A Romantic Garden

I wasn’t expecting to see very much on a visit to the Godolphin estate at the beginning of August. Many of the NT gardens have been closed since lockdown and staff, many voluntary, laid off so a lot of the planting that usually takes place and the regular maintenance of the gardens have not been done. But it is one of the closest gardens to us and being tired of staying close to home, but not wanting to go anywhere that would be busy (i.e. beaches) we booked tickets for a day that was supposed to be sunny and bright with the intention of a quick stroll around the garden and then a longer walk up Goldolphin Hill.

It is one of my favourite gardens, though not as popular with tourists as it is very small and doesn’t take very long to walk around, unlike the big estates where you can spend half a day. I like it though because it has the sort of borders I could replicate at home with many plants that appear more natural and where hummocks of sprawling low-growing perennials like hardy geraniums and lavender and sedum intermingle with taller spires and spikes of purple loosestrife and hollyhocks and unshackled roses left to meander where they liked giving an artist’s impression of a soft and romantic look.

49 Comments Add yours

  1. Jo Shafer says:

    Quite romantic! Not at al untidy, just a bit frowsy in August, like mine before triple-digit heat beats down even the perennials. Thank you for this little tour.

    1. Heyjude says:

      You are most welcome Jo. Triple digit heat sounds exhausting!

  2. Pit says:

    I love those Cornish – and English – gardens! They look so lush and green. And ever so colourful.

    1. Heyjude says:

      Yes, still very colourful here, but then we don’t get those brutal temperatures that have been affecting a lot of the country.

  3. Ann Mackay says:

    I prefer a relaxed garden with some character to the really grand gardens. You can relate to it so much more easily and enjoy the feel of it.

    1. Heyjude says:

      I definitely relate to this one. So many of the plants I can grow. Although I really fancied a more Mediterranean look I have realised that my plot is too wet and too windy for that, so a cottage garden feel is more realistic.

      1. Ann Mackay says:

        I’m at the opposite end of the scale here in Suffolk – Mediterranean for summer anyway – though the plants also need to cope with winter rain.

        1. Heyjude says:

          Yes, we are beginning to think we should have gone east not west!

  4. Murtagh's Meadow says:

    Wow – looks like a lovely place to visit

    1. Heyjude says:

      We like it, though it is very small compared to most NT gardens in Cornwall.

  5. Chloris says:

    I’ve only seen this garden in spring so thanks for the late summer pics.

    1. Heyjude says:

      It is very lovely in summer too, though we were too late for the meadow flowers, I think July is best to see that.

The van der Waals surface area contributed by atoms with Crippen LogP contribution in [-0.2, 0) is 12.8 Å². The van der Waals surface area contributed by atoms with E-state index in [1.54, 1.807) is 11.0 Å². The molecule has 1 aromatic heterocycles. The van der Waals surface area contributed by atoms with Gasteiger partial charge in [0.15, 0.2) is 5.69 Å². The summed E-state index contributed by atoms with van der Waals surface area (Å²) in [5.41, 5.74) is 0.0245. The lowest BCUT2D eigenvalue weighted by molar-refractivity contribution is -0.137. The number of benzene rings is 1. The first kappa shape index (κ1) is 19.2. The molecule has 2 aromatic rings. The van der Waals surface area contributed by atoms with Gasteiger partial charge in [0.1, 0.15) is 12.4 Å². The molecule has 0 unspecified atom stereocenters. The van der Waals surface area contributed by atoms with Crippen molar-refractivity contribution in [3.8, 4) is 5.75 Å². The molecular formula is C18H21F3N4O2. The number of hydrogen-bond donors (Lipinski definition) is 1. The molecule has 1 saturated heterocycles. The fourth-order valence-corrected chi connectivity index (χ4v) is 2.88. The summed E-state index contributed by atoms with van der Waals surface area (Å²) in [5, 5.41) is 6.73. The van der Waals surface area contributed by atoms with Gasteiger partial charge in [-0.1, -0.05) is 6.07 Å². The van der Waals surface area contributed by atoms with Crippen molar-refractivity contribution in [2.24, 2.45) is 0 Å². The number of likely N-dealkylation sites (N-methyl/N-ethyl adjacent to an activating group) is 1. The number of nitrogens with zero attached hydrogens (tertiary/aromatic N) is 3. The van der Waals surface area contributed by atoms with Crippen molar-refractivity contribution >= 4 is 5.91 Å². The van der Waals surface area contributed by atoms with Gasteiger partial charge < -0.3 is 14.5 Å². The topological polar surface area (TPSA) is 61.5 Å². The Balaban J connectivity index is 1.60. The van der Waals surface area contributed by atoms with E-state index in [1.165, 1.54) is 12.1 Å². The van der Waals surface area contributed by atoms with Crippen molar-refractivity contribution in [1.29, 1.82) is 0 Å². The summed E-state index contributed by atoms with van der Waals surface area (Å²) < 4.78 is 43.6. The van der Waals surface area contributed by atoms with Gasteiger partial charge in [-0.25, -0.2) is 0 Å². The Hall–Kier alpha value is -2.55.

6. susurrus says:

    It’s a pleasure to imagine wandering down these paths in all the sunshine you’ve captured. I’m glad you decided to get out and had such a fine day for it too. The geranium looks very fine.

    1. Heyjude says:

      The geranium, possibly Rozanne, is delightful, and one reason why I had to buy one for my garden. I love the way it sprawls over the path.

      1. susurrus says:

        I was trying to buy Rozanne locally last year for mum and ended up with Azure Rush instead. It is a similar flower and much shorter than I’d expected, but it has flowered really well and is a sprawler too.

        1. Heyjude says:

          I also have Orion, which is a similar blue, but it doesn’t flower as long, saying that after cutting it back it’s now having a second flush.

  7. Heavenly, as are so many of your garden photos. May I use one shot for my screen saver for dark winter months?

    1. Heyjude says:

      Of course, but these are quite small files. Not sure if it will work.

      1. Will try. Otherwise, enjoy here!

  8. Cathy says:

    It’s always good to visit a garden with borders that could be replicated in our own – I feel that way about Barnsdale, Geoff Hamilton’s garden, which is fairly ‘local’ to us

    1. Heyjude says:

      Yes, it helps to see what grows, though they do have a lovely sheltered walled garden that I don’t have.

      1. Cathy says:

        Ooh, a walled garden…I would love one of those! Perhaps that’s one of the reasons I enjoy adding brickwork to the garden at every opportunity…

  9. Dina says:

    This is really beautiful and looks well kept despite less staff and no volunteers. I have no idea when I can volunteer on Blakeney Point again. Somehow also the coming winter is going to be different.

    1. Heyjude says:

      Nothing is very certain at the moment is it? We are still not venturing very far.

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